The technology components I mentioned are relevant not just to commercial software vendors, but also to academic software developers and to in-house programmers in our customer sites.
Open source has become a key part of our developer support strategy, where we are continually trying to reduce any barriers folks could have in building solutions around our GeneChip platform. Toolkit licensing was one such barrier, so we took steps to change that in a way which supports all three categories of programmers.
The academic, and generally open source, developer community these days plays an increasingly critical part in developing not only new methods for gene expression and SNP data, but also increasingly has produced some quite useful full-featured software packages. Examples such as BioConductor, GenePattern, Genetrix, Haploview, Merlin, Mega2 and many others are helping customers get the most out of our arrays. So we’ve been actively trying to help these folks develop code and “market” their tools, just as we have and continue to do with the commercial providers.
So does this change the way you deal with commercial software partners in any way?
Not in a major way, but subtly. We have about 250 licensees of our developer SDKs, and we have thousands of people on our Developer Network mailing list, including commercial, academic, and in-house programmers. We think our developer program has been shockingly successful.
Our newer technology component strategy, which I mentioned earlier, as well as some of our open source work, makes it easier for us to not just support outside developers, as we do, but also in some cases to collaborate more closely with them. This applies to both commercial and academic users.
Now that microarray-based diagnostics are hitting the market, what do you consider to be the primary informatics challenges for Affymetrix as it expands to serve both the clinical and research markets? How do the informatics needs of these two communities differ, and what is Affymetrix’s strategy for meeting these needs?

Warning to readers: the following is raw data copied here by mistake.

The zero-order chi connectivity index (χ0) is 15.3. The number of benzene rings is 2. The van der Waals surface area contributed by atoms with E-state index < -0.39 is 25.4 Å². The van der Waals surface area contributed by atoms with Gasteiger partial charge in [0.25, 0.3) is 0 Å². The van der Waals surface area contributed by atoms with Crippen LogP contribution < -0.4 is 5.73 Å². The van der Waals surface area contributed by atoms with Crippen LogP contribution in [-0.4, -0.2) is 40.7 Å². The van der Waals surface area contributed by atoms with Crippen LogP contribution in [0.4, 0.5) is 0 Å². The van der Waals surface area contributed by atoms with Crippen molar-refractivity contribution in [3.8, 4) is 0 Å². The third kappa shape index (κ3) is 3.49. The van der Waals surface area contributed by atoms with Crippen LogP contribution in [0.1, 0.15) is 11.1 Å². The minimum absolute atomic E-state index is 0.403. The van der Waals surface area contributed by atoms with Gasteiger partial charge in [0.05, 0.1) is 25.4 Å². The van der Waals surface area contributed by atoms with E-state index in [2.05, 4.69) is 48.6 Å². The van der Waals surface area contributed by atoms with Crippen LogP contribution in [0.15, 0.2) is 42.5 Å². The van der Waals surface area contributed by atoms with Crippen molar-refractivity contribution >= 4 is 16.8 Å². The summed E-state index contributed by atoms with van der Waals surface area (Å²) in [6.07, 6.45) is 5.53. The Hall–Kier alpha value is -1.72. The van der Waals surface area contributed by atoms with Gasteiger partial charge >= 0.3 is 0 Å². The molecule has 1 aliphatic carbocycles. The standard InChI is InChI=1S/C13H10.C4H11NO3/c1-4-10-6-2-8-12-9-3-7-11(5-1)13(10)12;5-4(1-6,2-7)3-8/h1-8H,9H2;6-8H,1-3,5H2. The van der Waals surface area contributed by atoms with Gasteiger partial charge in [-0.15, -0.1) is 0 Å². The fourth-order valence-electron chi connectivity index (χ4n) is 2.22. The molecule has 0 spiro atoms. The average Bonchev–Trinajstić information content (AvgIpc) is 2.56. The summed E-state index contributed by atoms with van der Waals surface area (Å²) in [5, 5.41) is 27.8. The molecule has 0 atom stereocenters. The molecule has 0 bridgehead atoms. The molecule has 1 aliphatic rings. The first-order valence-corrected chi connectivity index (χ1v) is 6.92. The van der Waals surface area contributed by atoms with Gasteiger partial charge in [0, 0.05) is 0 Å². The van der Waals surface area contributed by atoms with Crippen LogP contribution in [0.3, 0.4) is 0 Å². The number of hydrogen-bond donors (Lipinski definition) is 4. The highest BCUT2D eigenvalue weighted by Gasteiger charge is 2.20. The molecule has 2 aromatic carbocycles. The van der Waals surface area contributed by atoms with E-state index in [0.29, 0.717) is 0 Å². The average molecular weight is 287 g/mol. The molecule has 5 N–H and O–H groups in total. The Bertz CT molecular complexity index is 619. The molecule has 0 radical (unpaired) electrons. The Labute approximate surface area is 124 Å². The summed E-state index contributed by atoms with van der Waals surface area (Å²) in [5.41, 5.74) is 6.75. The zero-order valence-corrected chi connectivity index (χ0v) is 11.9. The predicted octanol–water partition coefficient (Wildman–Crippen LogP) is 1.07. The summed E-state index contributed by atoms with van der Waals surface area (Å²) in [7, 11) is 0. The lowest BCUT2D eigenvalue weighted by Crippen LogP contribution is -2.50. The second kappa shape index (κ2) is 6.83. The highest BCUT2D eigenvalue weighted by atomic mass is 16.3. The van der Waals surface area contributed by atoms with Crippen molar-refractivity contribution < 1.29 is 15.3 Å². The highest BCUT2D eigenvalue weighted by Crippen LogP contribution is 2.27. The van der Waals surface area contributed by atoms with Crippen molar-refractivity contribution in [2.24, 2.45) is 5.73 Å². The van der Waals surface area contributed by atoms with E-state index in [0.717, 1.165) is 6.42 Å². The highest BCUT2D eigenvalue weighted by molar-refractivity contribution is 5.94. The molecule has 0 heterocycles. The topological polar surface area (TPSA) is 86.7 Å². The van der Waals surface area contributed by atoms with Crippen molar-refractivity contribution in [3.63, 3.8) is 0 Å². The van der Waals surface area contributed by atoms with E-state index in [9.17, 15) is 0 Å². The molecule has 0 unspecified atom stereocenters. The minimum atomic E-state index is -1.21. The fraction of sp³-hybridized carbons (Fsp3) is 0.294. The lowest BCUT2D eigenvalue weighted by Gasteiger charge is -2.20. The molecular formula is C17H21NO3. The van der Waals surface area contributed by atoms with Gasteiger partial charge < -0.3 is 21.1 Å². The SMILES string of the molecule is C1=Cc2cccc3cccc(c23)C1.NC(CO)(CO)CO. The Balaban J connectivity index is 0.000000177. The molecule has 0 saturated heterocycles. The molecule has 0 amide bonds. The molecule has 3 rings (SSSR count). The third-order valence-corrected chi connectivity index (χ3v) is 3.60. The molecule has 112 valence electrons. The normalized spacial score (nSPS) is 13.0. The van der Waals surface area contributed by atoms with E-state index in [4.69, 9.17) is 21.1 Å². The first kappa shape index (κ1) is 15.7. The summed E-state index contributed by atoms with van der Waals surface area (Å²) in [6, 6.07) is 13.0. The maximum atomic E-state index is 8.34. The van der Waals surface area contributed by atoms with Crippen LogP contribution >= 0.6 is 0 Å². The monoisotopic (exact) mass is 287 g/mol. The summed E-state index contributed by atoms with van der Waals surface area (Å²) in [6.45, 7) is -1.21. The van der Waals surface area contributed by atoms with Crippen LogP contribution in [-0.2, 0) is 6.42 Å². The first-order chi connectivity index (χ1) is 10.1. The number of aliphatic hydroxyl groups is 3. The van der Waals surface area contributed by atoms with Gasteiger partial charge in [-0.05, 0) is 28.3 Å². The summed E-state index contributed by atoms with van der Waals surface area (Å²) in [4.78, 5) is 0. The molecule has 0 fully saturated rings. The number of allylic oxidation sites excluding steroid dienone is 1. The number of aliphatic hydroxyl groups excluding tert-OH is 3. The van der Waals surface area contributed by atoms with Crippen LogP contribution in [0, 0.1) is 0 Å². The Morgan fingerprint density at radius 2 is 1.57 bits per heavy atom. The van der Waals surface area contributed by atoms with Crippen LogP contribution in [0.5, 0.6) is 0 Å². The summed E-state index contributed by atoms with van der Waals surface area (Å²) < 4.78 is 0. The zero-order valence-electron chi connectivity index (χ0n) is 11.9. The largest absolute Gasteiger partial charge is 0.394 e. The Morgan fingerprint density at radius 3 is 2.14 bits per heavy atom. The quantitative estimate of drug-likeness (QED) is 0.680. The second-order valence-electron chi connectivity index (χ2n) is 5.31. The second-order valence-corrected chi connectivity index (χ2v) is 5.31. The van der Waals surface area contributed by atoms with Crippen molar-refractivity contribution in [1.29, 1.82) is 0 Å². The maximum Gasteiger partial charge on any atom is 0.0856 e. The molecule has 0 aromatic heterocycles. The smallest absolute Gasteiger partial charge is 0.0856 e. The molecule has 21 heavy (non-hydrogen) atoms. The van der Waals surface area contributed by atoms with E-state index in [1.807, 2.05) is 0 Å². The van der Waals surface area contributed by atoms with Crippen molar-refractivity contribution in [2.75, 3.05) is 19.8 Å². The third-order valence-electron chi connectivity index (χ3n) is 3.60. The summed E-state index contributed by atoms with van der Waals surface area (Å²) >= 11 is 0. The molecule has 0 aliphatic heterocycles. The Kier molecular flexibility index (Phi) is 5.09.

The requirements do differ, and while to date we’ve validated (and had approved) software with only modest changes between research and diagnostics, we’re rapidly evolving to a design where the application layer of the newer versions of our software will in fact be different in the two markets. In life science research, for example, a key requirement of the system is flexibility, and newer versions of our core software will greatly improve on the breadth of what customers can do with our software today.
By contrast, in diagnostics, the software user interface needs to focus on laboratory process control, which goes in the opposite direction. They’ll share a common validated kernel, but much of the user-interface code will be different.
How important will data standards be in accelerating the adoption rate for microarray technology beyond basic research? What — if any — standards efforts does Affymetrix support in this area right now?
Well, a former boss of mine and a very wise man named Scott Clarke [now president and CEO of Discovery Innovations] was fond of saying that the best thing about standards is that there are so many to choose from, and indeed never truer words have been said in the microarray space.
But again, I’ll remind you that different standards exist for different — and often good — reasons: For example, we support MIAME [Minimum Information About a Microarray Experiment] and MAGE-ML [Microarray Gene Expression Markup Language] for publication and uploading of data to public databases as a key customer need, but unfortunately MAGE is an inefficient way to transfer large data sets between microarray analysis packages. We’ve opened up our CHP and NetAffx formats as a highly efficient and standard way to accomplish this other need. We’re collaborating with Cold Spring Harbor and EBI on the DAS2 standards for gene annotations. We support the [Clinical and Laboratory Standards Institute’s] efforts in laboratory standards, and we’re big fans of what Rafael Irizarry has done with his Affycomp website [http://affycomp.biostat.jhsph.edu/] using standard benchmark data sets we provide.
Diagnostics brings a whole new set of established standards such as HL-7 [Health Level 7] and ICD [International Classification of Diseases], as well as new standards bodies such as the CAP [College of American Pathologists]. We work to pick the right hammers for each nail, and that’s what we recommend that others in the space do as well. At the same time we always try to talk to each other and learn from existing standards whenever possible to avoid reinventing wheels.